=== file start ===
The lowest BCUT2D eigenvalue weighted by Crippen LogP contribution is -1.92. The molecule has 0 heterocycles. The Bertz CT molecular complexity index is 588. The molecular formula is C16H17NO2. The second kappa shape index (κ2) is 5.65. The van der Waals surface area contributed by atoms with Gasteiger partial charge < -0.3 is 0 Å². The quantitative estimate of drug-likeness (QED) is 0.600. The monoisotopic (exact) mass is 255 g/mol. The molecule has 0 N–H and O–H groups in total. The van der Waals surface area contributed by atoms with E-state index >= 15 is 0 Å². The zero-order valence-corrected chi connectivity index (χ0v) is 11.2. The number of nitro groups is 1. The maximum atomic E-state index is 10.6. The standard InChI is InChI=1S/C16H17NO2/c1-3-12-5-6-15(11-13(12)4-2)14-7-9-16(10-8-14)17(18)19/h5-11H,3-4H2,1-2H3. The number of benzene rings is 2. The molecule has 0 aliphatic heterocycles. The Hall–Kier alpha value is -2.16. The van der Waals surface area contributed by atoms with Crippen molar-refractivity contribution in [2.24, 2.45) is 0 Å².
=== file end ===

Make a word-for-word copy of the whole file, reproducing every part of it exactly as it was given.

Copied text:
The lowest BCUT2D eigenvalue weighted by Crippen LogP contribution is -1.92. The molecule has 0 heterocycles. The Bertz CT molecular complexity index is 588. The molecular formula is C16H17NO2. The second kappa shape index (κ2) is 5.65. The van der Waals surface area contributed by atoms with Gasteiger partial charge < -0.3 is 0 Å². The quantitative estimate of drug-likeness (QED) is 0.600. The monoisotopic (exact) mass is 255 g/mol. The molecule has 0 N–H and O–H groups in total. The van der Waals surface area contributed by atoms with E-state index >= 15 is 0 Å². The zero-order valence-corrected chi connectivity index (χ0v) is 11.2. The number of nitro groups is 1. The maximum atomic E-state index is 10.6. The standard InChI is InChI=1S/C16H17NO2/c1-3-12-5-6-15(11-13(12)4-2)14-7-9-16(10-8-14)17(18)19/h5-11H,3-4H2,1-2H3. The number of benzene rings is 2. The molecule has 0 aliphatic heterocycles. The Hall–Kier alpha value is -2.16. The van der Waals surface area contributed by atoms with Crippen molar-refractivity contribution in [2.24, 2.45) is 0 Å².